When they eventually get there after some unnecessary travel montage, they (including a bound Wanluo) all get caught in some kind of pocket dimension scroll trap. Yang Jian’s master shows up, deciding to murder them all to keep getting free power for his home from the phoenixes. Yang breaks out of the trap, summons his giant avatar form, and kills his master along with his henchmen. Chenxiang then uses the “Lamp of Universal Contentment” to break his mother out of the mountain. His mother turns out to be a ghost though and flies off with the phoenixes to…do something. It’s not entirely clear what.
After this, there’s an epilogue sequence implying that a drunk former general guy named Shen Gongbao who died earlier in the film will somehow appear in a future film. That’s also not clear. I guess we’ll just find out if Light Chaser Animation does a sequel to New Gods: Yang Jian.
New Gods: Yang Jian ~ The Good
There’s not much that’s good about New Gods: Yang Jian. The best I can say is that the film has some pretty animation and visuals, like the scene above. Even then, the animation occasionally stumbles. For instance, there’s a scene where one of Yang’s crew walks like a robot for a bit before his walking becomes more natural as the camera zooms in.
Wanluo also sings a nice-sounding song in the middle of New Gods: Yang Jian. There are also some impressive visuals to go along with it, so that’s nice.
The initial fight scenes for the first two-thirds of the film are nicely choreographed too. Unfortunately, that doesn’t last. The final fight scene, in particular, really sucks. It just consists of Yang’s avatar pulling a giant axe from the ground as his master and his henchmen are stabbing him with a giant sword, and then Yang’s avatar poofing them all away in a single strike with said axe. After the nice acrobatics and choreography of the previous fights, the final fight is a huge letdown. You get the feeling that Light Chaser Animation ran out of time and/or funding for New Gods: Yang Jian at the end there.
New Gods: Yang Jian ~ The Bad
Now here comes the bad parts of New Gods: Yang Jian. First off: the story is horrible. It’s extremely long-winded due to the film’s 2 hours and 7 minutes long runtime. However, at the same time, it’s simultaneously confusing and predictable all at once. The film regularly grinds the plot to a halt to deliver exposition. Sometimes the exposition is plot-relevant, but most of the time it’s not. And yet at the same time, you can already guess how the film is going to end when the first bit of exposition about Yang’s backstory happens about a third of the way into the film. Hint: Yang is supposed to free his sister from a mountain. That’s it. There are no plot twists here. That’s literally what happens. The end.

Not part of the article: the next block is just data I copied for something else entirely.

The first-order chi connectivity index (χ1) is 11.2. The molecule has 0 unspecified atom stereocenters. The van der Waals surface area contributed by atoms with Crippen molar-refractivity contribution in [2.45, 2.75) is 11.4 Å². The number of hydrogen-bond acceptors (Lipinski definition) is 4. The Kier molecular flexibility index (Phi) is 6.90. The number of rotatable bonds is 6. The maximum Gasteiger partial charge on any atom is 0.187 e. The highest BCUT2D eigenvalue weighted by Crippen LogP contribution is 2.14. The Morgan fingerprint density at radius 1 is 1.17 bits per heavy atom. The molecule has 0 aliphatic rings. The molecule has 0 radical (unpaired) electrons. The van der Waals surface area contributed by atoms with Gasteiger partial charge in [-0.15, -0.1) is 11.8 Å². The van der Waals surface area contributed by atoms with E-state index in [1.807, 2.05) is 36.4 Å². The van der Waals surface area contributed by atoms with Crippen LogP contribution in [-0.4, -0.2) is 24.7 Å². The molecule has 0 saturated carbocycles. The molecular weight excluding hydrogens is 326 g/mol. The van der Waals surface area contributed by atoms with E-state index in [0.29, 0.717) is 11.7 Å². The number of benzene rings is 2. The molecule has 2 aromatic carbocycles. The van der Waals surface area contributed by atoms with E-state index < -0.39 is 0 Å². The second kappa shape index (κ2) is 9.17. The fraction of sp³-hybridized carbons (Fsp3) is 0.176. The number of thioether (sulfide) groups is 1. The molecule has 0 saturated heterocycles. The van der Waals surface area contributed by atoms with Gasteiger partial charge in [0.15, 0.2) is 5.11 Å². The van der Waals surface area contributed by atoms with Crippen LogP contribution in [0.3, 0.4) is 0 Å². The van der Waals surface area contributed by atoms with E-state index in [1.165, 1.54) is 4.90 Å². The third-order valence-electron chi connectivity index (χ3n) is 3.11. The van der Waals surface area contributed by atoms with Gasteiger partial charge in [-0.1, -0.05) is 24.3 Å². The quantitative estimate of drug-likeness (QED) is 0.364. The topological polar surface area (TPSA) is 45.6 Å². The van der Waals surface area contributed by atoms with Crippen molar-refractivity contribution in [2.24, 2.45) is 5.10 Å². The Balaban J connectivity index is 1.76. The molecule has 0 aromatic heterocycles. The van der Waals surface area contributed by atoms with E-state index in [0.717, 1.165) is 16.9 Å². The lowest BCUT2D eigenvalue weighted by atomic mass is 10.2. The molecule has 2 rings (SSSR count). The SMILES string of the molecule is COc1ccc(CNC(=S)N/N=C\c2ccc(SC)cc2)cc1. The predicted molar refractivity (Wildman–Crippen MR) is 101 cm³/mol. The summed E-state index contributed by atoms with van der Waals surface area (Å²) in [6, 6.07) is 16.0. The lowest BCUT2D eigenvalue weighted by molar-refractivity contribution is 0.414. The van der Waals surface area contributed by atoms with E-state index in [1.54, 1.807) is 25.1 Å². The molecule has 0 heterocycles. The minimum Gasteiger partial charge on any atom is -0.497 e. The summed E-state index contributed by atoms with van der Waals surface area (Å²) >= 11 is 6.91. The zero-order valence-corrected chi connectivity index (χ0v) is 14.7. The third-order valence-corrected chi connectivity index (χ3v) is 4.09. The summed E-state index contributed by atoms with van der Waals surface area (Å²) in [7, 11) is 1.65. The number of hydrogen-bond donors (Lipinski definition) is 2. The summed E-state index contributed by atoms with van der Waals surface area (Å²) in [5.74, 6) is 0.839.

The other bad part about New Gods: Yang Jian are the characters. Or rather, the lack of them. Yang Jian and Chenxiang are basically the only characters who matter in the film. Everyone else is just a side character in their story. Even then though, our 2 main characters don’t even get any kind of character development. All their characterization is revealed through exposition. They don’t actually develop their personalities over the course of the film.
Speaking of characters, very few of the characters in New Gods: Yang Jian actually have names. That’s how unimportant they are. Even Yang’s crew, who theoretically should be important to Yang himself, don’t get named at all. To top it all off, there’s a bizarre lack of female characters throughout the film. There are literally only 2 female characters, with only 1 of them (Wanluo) getting a name. The other (Yang’s dog) just gets called “dog”. We see women in the background of the film, but they’re more there as walking scenery than anything remotely like side characters. I find that to be weirdly misogynistic, but that’s just me.
To top it all off: the English subtitles are a bit wonky. Most of the text is grammatically correct, but awkwardly phrased. However, there is a notable scene at the end where Chenxiang says “It’s seals the peak you split.”. You get what he’s trying to say, but still. The lack of proper English here is just the hilariously bad topping on top of this problem sundae that is New Gods: Yang Jian. I would not recommend this film to anyone.